Still, we are now at a point in the cycle where you can make mistakes. There are going to be real differences that emerge between haphazard investment choices and those that are made carefully. As the market becomes a little bit more challenging, the return to the basics of being a skilled multifamily investor and underwriter becomes more apparent.

Multifamily has remained the most sought after commercial investment class coming out of the recession. Nothing lasts forever — what’s the next multifamily?

Chandan: Given the nature of some of the challenges being faced by the retail sector, and even some of the changes in the supply-demand dynamics of the office sector, I think there has been a great deal of interest in industrial assets — in particular for urban fulfillment centers. That being said, if you take a long-term view, a carefully balanced multifamily portfolio will tend to outperform most other property types on a risk-adjusted basis.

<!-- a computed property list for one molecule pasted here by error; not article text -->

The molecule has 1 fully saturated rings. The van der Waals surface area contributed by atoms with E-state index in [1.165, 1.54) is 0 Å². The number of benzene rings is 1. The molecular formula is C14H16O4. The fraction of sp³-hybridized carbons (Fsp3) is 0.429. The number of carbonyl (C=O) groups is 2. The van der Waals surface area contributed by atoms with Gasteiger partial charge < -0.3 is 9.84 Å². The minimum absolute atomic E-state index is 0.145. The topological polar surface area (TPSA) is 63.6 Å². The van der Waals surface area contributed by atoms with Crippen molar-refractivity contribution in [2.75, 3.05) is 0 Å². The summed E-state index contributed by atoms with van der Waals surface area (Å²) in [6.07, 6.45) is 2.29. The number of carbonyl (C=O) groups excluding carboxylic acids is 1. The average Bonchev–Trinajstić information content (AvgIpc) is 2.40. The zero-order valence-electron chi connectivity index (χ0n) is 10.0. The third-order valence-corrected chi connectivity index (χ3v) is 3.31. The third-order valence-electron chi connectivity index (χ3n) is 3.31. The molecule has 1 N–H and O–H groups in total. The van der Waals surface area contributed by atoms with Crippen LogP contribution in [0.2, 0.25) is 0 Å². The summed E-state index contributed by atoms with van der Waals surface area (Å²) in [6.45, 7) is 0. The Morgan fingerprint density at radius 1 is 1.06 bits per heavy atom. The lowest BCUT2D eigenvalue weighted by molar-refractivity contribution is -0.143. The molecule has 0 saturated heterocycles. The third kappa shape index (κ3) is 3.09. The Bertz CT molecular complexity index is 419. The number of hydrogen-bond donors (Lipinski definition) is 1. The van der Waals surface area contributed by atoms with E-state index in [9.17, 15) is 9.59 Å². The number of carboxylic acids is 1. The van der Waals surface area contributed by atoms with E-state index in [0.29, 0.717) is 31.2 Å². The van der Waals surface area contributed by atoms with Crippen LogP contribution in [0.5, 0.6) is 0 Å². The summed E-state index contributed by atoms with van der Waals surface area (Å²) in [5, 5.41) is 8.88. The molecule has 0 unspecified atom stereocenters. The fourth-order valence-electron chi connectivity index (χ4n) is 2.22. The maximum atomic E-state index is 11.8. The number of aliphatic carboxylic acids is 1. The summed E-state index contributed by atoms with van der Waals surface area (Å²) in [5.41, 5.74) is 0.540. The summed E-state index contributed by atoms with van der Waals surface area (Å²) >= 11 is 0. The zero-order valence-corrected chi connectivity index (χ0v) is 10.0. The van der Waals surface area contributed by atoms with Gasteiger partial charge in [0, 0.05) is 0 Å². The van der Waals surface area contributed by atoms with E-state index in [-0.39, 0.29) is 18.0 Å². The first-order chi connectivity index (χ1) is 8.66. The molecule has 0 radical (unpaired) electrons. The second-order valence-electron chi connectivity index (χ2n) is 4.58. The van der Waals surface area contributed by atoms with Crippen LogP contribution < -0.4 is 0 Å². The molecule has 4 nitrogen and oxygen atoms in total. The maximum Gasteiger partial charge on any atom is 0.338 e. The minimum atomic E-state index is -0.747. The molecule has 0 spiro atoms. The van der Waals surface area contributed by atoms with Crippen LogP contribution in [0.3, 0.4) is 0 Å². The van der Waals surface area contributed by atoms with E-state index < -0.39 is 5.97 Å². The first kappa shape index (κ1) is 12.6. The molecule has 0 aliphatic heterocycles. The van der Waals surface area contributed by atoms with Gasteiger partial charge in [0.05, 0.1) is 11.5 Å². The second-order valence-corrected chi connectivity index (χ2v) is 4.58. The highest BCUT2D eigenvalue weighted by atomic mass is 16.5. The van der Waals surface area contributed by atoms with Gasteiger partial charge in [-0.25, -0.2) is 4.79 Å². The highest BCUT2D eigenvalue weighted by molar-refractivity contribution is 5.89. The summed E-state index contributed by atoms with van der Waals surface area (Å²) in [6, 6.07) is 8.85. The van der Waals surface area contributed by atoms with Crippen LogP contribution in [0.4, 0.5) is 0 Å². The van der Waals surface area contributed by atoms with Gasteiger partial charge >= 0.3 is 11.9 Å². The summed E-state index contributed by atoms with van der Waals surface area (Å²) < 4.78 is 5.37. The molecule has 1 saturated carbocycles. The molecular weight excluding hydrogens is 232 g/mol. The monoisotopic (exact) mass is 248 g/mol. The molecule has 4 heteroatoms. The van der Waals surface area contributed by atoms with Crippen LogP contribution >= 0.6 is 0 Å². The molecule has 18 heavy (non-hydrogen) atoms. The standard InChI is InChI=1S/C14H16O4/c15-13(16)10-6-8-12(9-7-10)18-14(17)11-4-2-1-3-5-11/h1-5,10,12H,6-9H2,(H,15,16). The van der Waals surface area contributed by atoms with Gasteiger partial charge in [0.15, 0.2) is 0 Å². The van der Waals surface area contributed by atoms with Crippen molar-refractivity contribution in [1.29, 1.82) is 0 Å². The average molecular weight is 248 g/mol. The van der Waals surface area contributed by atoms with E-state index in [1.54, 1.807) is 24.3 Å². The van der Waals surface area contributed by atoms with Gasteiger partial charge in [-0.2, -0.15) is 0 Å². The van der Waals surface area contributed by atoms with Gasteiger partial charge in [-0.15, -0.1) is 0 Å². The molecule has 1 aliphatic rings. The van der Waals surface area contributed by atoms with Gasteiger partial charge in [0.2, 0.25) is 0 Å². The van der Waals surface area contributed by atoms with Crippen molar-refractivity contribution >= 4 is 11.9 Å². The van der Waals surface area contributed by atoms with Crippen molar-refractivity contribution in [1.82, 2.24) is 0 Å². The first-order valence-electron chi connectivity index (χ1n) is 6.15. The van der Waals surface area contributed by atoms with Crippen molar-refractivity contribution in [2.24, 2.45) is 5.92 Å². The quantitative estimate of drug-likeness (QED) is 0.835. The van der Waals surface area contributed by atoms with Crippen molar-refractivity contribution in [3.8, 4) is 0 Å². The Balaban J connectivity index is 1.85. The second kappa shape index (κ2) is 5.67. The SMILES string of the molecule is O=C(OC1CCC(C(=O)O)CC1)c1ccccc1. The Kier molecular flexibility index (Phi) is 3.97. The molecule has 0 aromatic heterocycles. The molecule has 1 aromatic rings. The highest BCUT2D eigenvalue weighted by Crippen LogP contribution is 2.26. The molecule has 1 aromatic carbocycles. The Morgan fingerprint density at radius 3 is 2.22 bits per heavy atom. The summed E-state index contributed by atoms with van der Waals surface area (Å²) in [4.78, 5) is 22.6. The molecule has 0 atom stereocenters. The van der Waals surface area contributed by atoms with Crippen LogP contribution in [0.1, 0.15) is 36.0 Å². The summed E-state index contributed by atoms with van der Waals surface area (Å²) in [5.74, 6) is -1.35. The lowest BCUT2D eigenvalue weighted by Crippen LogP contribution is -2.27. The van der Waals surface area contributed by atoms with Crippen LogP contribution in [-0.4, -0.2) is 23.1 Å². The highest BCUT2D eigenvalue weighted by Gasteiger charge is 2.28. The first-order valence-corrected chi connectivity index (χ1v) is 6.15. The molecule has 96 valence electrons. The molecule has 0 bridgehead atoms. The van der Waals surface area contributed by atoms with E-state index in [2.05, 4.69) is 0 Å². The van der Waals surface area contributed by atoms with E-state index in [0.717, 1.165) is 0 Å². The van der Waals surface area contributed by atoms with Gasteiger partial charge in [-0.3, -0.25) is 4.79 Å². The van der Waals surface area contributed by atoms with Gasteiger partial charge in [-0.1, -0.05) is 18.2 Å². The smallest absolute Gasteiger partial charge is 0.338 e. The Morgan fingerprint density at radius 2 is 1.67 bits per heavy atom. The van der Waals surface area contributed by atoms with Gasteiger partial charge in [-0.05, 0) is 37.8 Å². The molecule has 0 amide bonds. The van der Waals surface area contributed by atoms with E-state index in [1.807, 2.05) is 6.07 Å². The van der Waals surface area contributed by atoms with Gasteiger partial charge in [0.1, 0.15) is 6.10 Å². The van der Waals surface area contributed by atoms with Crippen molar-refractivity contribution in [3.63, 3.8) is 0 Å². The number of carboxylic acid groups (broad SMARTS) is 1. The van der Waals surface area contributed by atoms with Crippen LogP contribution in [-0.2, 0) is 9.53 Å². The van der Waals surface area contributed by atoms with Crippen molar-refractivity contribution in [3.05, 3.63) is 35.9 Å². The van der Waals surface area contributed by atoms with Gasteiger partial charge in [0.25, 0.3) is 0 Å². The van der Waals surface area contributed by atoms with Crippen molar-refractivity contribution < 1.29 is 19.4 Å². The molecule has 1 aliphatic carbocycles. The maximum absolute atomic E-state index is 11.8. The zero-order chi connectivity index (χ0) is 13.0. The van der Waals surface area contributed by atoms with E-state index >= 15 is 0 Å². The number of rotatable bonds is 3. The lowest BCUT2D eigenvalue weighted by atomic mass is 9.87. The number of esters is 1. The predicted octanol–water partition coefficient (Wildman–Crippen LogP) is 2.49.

About Sam Chandan

Sam Chandan is the Larry & Klara Silverstein Chair in Real Estate Development and Investment and Associate Dean for the NYU SPS Schack Institute of Real Estate. In addition, Dean Chandan is partner, global head of strategy, and a member of the investment committee at Capri Capital, a multinational investment management firm with $3.8 billion of assets under management in the United States and additional investment platforms in Sub-Saharan Africa and India. He is also founder of Chandan Economics, a provider of multifamily and commercial real estate mortgage data and risk analytics to banks and bank regulators, and co-host of the Real Estate Hour on SiriusXM Business Radio.